The Delaware Supreme Court today lifted the preliminary injunction freezing the separation of Activision Blizzard and its parent company Vivendi, the company announced today, allowing it and investor group ASAC II to finalize the required transactions by Oct. 15.
Activision Blizzard announced in late July that was breaking away from Vivendi Universal and buying itself back in a two-part share acquisition for $8.17 billion. The deal involved Activision buying back approximately 429 million shares from Vivendi for $5.83 billion. Investor group headed by the then Activision Blizzard CEO Bobby Kotick and co-chairman Brian Kelly, ASAC II, aim to purchase roughly 172 million Activision Blizzard shares from Vivendi for $2.34 billion.
A week after Activision Blizzard's separation announcement, shareholder Todd Miller filed a complaint against the company, its board of directors and Vivendi, claiming "breach of fiduciary duties, waste of corporate assets and unjust enrichment" and that ASAC II will "score an immediate paper windfall of $664 million." Hayes instigated the lawsuit in an attempt to stop the separation.
Ruled by Vice Chancellor Travis Laster and filed with Delaware Supreme Court, the preliminary injunction was issued on Sept. 18. It stated that the separation will remain frozen until the deal is approved by stockholder vote of non-Vivendi stockholders or the injunction is modified on appeal.
Late last month, the Delaware Supreme Court set an Oct. 10 hearing after Activision Blizzard and Vivendi filed an emergency appeal of the ruling that halted the separation. At the time, the Wall Street Journal reported that Activision told the court that there is no way to get a shareholder vote before the Oct. 15 termination on the agreement.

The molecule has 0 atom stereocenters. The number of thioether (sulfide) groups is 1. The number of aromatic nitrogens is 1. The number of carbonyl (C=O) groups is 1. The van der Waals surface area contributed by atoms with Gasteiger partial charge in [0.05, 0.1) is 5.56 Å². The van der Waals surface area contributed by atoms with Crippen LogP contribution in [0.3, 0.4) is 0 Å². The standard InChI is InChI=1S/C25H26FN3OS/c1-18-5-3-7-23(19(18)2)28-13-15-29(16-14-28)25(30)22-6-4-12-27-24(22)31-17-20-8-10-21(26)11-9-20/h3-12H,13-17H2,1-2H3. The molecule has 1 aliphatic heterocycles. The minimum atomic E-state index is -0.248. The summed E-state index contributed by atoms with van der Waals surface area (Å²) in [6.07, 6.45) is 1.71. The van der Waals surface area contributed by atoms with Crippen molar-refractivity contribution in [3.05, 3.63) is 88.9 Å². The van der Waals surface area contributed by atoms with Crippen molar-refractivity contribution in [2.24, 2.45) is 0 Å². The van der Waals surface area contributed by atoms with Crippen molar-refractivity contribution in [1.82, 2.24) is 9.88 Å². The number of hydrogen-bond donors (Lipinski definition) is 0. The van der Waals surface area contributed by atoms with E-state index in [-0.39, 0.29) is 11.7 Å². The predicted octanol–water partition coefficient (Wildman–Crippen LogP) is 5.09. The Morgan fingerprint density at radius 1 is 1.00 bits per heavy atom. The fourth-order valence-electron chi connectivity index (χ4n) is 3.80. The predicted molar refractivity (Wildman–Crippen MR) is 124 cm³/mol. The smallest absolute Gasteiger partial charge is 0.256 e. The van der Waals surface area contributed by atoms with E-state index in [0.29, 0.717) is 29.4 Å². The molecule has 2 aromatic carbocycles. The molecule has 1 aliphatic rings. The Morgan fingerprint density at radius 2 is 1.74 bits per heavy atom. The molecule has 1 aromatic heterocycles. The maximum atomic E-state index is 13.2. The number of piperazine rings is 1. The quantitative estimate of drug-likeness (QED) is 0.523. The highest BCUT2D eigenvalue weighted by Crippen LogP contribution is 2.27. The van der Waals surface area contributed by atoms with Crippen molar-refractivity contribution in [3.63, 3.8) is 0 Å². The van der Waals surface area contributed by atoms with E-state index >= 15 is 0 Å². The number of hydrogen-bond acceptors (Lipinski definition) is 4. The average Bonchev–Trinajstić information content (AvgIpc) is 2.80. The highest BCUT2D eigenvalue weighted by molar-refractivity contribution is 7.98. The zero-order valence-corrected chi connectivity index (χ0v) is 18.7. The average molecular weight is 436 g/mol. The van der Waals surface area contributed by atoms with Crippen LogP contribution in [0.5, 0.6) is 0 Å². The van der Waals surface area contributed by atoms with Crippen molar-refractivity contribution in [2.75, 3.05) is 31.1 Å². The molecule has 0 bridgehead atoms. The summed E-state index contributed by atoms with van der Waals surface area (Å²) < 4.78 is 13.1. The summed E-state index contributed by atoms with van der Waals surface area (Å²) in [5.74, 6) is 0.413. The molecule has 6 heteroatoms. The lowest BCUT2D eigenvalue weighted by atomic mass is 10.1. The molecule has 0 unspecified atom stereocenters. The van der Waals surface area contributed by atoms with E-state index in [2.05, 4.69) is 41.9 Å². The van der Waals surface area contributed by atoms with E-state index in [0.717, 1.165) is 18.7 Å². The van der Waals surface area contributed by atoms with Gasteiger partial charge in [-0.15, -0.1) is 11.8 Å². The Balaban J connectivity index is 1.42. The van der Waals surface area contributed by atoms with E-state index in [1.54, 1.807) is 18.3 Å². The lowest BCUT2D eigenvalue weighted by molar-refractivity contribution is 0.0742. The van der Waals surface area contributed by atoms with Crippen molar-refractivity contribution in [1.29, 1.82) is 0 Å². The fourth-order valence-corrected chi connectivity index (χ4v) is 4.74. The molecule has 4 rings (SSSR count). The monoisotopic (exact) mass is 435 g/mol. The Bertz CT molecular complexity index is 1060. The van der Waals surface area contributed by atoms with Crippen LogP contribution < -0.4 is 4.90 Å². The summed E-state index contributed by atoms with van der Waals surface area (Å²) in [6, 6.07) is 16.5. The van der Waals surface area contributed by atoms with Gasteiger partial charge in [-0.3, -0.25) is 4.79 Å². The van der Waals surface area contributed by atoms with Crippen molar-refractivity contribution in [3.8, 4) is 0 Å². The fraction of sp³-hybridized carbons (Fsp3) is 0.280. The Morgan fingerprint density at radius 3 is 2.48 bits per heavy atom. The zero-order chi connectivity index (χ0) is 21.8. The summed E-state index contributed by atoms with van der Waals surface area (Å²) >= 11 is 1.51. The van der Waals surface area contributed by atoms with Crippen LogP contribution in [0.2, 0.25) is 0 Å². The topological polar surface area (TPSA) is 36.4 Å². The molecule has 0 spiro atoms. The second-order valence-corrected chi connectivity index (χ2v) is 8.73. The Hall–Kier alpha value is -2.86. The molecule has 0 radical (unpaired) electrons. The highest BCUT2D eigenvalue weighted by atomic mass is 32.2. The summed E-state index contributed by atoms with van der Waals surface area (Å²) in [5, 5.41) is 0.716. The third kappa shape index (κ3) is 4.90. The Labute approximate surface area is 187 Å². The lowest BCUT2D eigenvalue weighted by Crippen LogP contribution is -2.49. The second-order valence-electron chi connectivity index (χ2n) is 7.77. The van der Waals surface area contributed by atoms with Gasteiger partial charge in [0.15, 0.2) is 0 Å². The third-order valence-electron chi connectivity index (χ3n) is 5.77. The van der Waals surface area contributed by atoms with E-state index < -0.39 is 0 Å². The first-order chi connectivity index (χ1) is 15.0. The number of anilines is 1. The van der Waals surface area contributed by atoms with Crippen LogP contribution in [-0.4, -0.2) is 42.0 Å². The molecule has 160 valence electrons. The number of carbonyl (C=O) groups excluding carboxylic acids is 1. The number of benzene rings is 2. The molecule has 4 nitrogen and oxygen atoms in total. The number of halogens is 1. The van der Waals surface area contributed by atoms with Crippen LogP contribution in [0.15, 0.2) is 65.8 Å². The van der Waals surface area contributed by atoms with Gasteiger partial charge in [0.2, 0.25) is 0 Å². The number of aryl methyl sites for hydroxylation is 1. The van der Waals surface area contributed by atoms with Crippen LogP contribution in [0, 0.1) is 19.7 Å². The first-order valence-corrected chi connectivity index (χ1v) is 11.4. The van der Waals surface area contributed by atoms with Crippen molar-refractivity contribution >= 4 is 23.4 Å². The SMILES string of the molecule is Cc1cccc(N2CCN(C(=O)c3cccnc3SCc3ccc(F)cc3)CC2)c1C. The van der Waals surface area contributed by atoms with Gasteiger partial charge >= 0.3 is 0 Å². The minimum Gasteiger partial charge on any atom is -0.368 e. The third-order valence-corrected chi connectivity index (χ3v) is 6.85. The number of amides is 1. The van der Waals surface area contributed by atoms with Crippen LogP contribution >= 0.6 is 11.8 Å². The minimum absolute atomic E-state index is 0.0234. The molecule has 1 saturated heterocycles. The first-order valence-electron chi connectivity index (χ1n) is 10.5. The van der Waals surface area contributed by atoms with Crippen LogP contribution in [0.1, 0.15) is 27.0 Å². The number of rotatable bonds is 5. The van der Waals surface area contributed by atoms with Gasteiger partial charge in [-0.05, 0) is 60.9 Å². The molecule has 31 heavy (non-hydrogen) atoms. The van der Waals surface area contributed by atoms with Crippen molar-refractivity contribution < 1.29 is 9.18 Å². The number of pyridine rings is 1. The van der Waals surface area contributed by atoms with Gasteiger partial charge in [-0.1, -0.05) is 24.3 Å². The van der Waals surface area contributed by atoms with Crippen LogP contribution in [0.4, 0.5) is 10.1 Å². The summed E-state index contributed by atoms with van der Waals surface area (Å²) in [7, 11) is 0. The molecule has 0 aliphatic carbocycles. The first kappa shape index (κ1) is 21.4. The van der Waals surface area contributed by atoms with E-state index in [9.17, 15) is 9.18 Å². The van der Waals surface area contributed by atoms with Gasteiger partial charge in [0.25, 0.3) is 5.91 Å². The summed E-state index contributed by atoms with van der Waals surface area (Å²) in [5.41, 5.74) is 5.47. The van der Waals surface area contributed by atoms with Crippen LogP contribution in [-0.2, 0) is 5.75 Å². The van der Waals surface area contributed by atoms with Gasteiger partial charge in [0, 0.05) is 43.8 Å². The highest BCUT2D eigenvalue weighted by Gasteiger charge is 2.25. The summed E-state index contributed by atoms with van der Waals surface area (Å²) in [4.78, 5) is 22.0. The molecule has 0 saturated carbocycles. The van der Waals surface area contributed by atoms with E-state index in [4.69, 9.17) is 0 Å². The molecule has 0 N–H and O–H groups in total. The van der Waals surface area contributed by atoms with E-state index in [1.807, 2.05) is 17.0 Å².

Activision Blizzard stated at the time that it was set on completing the deal and was "exploring the steps it will take to complete the transaction as expeditiously as possible." The company's lawyers had told the court that "the injunction leaves Activision and its stockholders in limbo and at risk of losing an $8 billion deal that will return the company to public control."
Update: Activision Blizzard announced on Friday afternoon that it had "successfully completed" the two-part acquisition from Vivendi.
"With the completion of this transaction we open a new chapter in the history of Activision Blizzard," said Activision Blizzard CEO Bobby Kotick. "We expect immediate shareholder benefits in the form of earnings-per-share accretion and strategic and operational independence. Our audiences and our incredibly talented employees around the world will benefit from a focused commitment to the creation of great games. Our shareholders and debt holders will have the benefit of an energized, invested, deeply committed management team focused on generating long-term, superior returns and effectively managing our capital structure."